For a simplified example of how this payment structure would work, imagine for a moment that, with our group of retirees, given the health of the group, the known mortality rate is that one person on average will pass away each year.

We don’t know exactly when each individual will die. Yet with an average mortality rate of one person per year, we do know that while there are 25 people around to receive the first year’s payment, only 24 will still be alive to get the second, 23 will get the third, etc. — until there is only one person alive by the 25th year to receive that last payment.

Given our earlier assumption of a 3% interest rate and this new mortality assumption, we can now calculate an anticipated annual level payment that would cover the time horizon (for those who will be alive) and spends down all the money.

And that payment is significantly higher than what an individual retiree could have achieved with the same $1,000, the same time horizon and the same assumed growth rate: $98.86 per year for each $1,000 contribution made by each individual, compared with only $57.43 with an individual bond ladder.

The whopping 70% difference in payments occurs because, as noted earlier, each individual has to assume a 25-year time horizon, while the aggregated group can reliably assume a shorter time horizon for some of the payments, recognizing that a portion of the group will pass away over time.

In turn, what this actually means is that some people will put in $1,000 and only receive a few $98.86 payments — and, in fact, one person would receive only one payment — while a few will put in the same $1,000 and receive 20 or more payments of $98.86 per year each, getting roughly twice what they paid in (or even more). Those who don’t live very long will leave a large balance, which helps fund the payments for those who actually do live a long time.

In the real world, of course, the mortality rate for retirees is not a flat 4% per year; instead, the rate is lower for early retirees and then climbs higher for older retirees. Therefore, a real mortality curve would have a slightly smaller contribution of mortality credits in the early years and a slightly larger contribution in the later years, and the total payments for each $1,000 would be a little lower, because more people would survive longer on average.

Yet, conceptually, the notion of mortality credits remains the same; it allows for annuities to pay out significantly more to a pool of retirees than the equivalent funds invested in a bond ladder could pay to each of those retirees individually.


One of the classic caveats to annuitization is the fact that assets, once annuitized, have no remainder value to leave to heirs. While some people will purchase an immediate annuity and live a long time — receiving their original principal and then some in return — others will make the purchase and then die unexpectedly, forfeiting what might have been a significant legacy bequest.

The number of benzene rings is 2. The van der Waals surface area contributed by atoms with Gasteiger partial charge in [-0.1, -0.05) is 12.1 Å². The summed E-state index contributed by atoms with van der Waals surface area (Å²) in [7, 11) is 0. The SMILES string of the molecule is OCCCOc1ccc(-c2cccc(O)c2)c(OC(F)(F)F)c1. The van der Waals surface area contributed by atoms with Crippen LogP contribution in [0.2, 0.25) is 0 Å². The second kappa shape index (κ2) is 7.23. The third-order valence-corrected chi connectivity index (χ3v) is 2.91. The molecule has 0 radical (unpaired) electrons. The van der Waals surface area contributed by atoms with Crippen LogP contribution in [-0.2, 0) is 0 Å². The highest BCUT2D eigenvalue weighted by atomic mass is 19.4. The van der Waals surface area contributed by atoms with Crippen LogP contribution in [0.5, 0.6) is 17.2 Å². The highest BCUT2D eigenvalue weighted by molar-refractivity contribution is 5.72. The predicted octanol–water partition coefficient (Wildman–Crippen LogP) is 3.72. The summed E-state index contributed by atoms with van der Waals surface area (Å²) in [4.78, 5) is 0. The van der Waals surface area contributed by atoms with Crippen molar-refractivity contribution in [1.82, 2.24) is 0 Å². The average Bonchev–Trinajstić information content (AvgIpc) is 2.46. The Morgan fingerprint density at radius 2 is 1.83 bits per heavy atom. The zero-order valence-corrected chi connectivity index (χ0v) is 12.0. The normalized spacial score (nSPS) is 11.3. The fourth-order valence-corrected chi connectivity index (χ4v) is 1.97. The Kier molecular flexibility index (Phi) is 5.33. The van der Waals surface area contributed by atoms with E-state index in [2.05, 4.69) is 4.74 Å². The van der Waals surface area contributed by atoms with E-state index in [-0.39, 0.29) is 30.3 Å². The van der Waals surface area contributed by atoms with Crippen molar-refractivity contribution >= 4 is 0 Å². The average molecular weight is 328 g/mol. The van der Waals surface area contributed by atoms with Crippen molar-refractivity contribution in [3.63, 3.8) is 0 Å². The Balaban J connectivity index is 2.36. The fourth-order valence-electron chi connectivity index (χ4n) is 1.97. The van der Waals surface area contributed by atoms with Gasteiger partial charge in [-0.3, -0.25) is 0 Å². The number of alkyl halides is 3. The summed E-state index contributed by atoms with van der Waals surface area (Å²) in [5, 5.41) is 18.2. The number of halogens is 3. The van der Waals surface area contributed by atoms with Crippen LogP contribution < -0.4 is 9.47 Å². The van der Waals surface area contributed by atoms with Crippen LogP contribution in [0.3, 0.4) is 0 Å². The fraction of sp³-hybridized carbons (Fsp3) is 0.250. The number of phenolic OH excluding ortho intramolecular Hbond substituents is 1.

Yet the reality is that, with annuitization, the decision to give up any legacy bequest is what makes mortality credits possible in the first place. While theoretically any remaining “unused” funds could be set aside to be repaid at death — and in point of fact, getting an immediate annuity with a refund guarantee of unrecovered principal does exactly that — the act of doing so also converts an immediate annuity that pays principal, interest and mortality credits into one that simply pays principal and interest until principal is recovered.

If remaining funds can’t be used to support the payments to others, then by definition there is no money to fund a mortality credit to increase everyone’s payments along the way.

In other words, obtaining a lifetime annuity that protects principal in the event of early death eliminates most of the actual benefit of purchasing the annuity in the first place, because keeping a legacy and accumulating mortality credits are the opposite sides of the same coin; if the remainder is kept for heirs, that amount cannot be used to fund higher payments for the group in the aggregate.

For instance, if the earlier example of an immediate annuity for 25 people had included a guarantee that the estate of anyone who died early would continue to receive payments until all principal was recovered, then all payments for the first 12 years would be guaranteed for all participants.

But as a result, only those who died in the last half of the 25-year time period would contribute to mortality credits at all. And by accumulating mortality credits for only half the time period, the payments themselves would be cut significantly — from $98.86 per year to only $82.20 a year. While this is still an improvement over just amortizing principal and interest for 25 years, it cuts the benefit of mortality credits by nearly 40%. (See the “Comparing Options” chart below.)

The bottom line is this: For a given time horizon, annuities have the potential to produce greater payments than can be achieved from a fixed portfolio alone — even if the annuity company invests the funds in the exact same manner — due to the presence of mortality credits.

While lifetime immediate annuitization also presents the risk of losing out on any remaining principal as a legacy in the event of early death, it is the fact that the principal is at risk that makes mortality credits possible in the first place. By trying to limit the downside risk of early death with an annuity, retirees may forfeit a significant portion of the mortality credits they were trying to obtain by using the annuity in the first place.

Michael Kitces, CFP, a Financial Planning contributing writer, is a partner and director of research at Pinnacle Advisory Group in Columbia, Md., and publisher of the planning industry blog Nerd’s Eye View. Follow him on Twitter at @MichaelKitces.